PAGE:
Doug Lung /
11.11.2010 04:40 PM
RF Shorts: Broadcast Television—Not Dead Yet...

  • • I came across two stories this week that show that off-air broadcast TV is not dead yet. I enjoyed the discussion about rediscovering off-air TV in the Home economics and the spectrum crunch article in the Economist's Babbage blog.

    This paragraph is particularly interesting:

    "Two weeks ago I got to interview Vinton Cerf, who 30 years ago developed the Internet protocols we still use today. He's now Google's Chief Internet Evangelist…. After we turned the camera off, he mentioned that we hadn't managed to discuss his new passion: broadcast. One-to-many, he explained, is a more efficient way to share popular files than one-to-one. One-to-one is, remember, the basis of the internet protocols he helped invent."

    Does this sound familiar?
  • • As if to highlight that point, Stephen Lawson writes on Verizon to use video broadcasting on LTE – Verizon expects to devote some of its LTE spectrum to broadcasting for live video. As far as I know, Verizon's LTE rollout is in spectrum that was used for TV broadcasting prior to completion of the DTV transition. Verizon obtained this spectrum in auction and will now be using it to broadcast video (for a fee, I'm sure).

    The article article quotes Verizon Wireless CTO Tony Melone speaking at the Open Mobile Summit in San Francisco:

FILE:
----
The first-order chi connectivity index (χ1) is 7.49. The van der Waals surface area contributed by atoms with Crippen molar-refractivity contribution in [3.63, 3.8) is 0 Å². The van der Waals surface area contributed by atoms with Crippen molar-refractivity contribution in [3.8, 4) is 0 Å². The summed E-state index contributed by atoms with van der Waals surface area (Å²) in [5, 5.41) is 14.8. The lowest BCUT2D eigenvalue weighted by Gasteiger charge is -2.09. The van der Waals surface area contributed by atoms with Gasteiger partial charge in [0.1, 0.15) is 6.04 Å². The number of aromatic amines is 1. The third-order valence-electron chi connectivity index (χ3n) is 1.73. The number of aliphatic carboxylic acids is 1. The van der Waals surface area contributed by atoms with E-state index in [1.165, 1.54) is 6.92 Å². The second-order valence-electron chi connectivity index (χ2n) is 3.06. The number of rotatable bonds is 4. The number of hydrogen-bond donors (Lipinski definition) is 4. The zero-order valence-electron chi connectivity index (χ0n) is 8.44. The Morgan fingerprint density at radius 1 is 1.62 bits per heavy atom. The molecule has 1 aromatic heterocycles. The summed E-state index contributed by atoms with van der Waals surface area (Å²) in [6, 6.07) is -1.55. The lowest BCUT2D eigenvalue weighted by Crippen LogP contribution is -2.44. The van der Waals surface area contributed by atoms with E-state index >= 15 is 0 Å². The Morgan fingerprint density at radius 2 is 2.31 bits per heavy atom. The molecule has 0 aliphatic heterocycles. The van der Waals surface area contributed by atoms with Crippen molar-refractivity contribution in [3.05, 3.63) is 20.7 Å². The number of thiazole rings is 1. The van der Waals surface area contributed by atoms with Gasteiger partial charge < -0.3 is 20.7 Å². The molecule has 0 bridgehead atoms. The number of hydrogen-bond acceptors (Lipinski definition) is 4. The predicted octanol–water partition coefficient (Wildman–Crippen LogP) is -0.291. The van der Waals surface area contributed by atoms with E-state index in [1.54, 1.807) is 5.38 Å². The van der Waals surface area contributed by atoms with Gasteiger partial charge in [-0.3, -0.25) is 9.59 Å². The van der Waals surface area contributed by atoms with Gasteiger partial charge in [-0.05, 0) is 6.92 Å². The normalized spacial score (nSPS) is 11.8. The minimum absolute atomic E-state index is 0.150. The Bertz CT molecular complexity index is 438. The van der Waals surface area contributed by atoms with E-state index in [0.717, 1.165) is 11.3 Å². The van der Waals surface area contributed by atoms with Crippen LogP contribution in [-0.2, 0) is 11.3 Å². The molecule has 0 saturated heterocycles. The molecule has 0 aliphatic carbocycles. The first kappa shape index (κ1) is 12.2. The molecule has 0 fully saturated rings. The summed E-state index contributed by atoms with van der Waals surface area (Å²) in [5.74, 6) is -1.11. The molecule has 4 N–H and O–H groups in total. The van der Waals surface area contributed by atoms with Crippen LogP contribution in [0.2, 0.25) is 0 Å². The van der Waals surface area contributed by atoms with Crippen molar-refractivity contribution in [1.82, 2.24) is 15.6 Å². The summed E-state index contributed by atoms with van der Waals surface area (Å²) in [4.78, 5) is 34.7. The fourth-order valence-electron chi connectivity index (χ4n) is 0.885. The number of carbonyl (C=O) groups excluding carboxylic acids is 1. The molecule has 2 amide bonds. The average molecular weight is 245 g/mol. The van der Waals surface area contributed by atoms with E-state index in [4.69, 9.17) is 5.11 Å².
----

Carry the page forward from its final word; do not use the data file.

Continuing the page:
"We're working with all of our infrastructure providers ... to develop the technology to incorporate a broadcast capability," said Melone. "To evoke that, you have to dedicate a portion of your spectrum. So a portion of your capacity would have to be allocated to this broadcast capability. We think that will be a solution to this problem down the road, that there will be a broadcast element to our 4G network that can then more efficiently deal with the live content."

    A simpler approach might be to encourage broadcasters to continue using their UHF spectrum for broadcasting and development of mobile DTV and allow all wireless carriers to take advantage of that, providing the consumer with the widest range of programming at the best possible price—in many cases, free!

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